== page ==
Machines' design stacked

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By Jim Walters


Voters unfamiliar with recent changes in casino gambling should carefully consider their vote in the March 5 Linn County election. Today’s casinos are much different from when Gov. Branstad pulled the handle on that first slot machine to initiate Iowa riverboat gambling on April Fools’ Day 1991.

In early Las Vegas, the “slots” (machine gambling) represented less than 10 percent of the take, while table games represented the rest. Now that situation has entirely reversed. In most casinos, machines now represent more than 90 percent of the take, and are played equally by men and women.

More important, the machines themselves — and the odds behind them — have changed, too. The early mechanical slots offered, for one coin and one pull of the lever, one chance against given (and fairly known) odds.

The advent of electronic machines brought what is known as the “random number generator” chip, quickly followed by what is known as “virtual reel mapping.” Now gamblers could play multiple betting lines — lines no longer truly visible, but hidden in the microchip. Casino owners who adopted the first virtual reel mapping machines saw their profits quadruple overnight.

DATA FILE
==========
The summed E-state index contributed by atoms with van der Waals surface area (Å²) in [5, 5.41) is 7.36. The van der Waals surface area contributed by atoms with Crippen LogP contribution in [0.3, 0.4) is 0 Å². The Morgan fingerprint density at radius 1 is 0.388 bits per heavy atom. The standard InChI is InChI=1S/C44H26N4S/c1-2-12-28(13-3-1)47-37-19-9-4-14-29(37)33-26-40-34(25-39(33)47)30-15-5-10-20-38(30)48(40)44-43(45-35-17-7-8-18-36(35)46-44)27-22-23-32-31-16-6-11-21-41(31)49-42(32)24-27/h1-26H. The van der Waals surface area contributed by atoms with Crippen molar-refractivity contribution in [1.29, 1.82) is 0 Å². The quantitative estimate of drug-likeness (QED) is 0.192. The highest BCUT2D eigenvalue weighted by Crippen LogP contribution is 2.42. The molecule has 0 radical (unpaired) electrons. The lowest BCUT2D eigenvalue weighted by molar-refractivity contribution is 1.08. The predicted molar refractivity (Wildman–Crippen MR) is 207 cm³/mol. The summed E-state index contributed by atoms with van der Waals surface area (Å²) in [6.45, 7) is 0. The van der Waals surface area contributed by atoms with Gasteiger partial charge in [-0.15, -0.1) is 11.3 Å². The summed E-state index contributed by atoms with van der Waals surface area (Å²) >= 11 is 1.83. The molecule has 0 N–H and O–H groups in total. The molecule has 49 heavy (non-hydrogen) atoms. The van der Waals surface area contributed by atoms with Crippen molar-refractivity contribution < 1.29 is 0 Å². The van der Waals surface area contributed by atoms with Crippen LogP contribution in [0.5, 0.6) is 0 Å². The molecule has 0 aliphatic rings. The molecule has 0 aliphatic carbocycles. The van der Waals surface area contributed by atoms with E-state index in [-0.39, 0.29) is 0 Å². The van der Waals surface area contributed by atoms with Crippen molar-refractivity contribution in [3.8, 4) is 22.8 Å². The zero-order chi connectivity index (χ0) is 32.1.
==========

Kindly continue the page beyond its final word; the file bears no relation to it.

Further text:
If you play a modern slot for any length of time, you are guaranteed to lose all your money. The machines can be virtually connected to players’ debit accounts and lines of credit.

Massachusetts Institute of Technology professor Natasha Dow Schull reveals all of this and more in her new book “Addiction by Design: Machine Gaming in Las Vegas.” Schull is a two-decade student of the gambling industry and she has written a withering criticism of how the casinos have exploited problem gamblers and why politicians have allowed it to happen.

Schull says today’s machines are designed to speed up play, extend playing time and, thereby, take all the money.

Schull says the industry’s studies showing less than 2 percent of adults as problem gamblers are both deceptive and out-of-date. First off, that was 2 percent of the “general population” — not of those who gamble. Schull says that some researchers believe problem gamblers actually constitute up to

20 percent of those who gamble.

Cedar Rapids has a proud history of honest labor and civic responsibility. Your community does not need or deserve to be another sorry destination for the gambling industry.

Jim Walters of Iowa City is a frequently published writer on issues of the environment, education and social justice. Comments:

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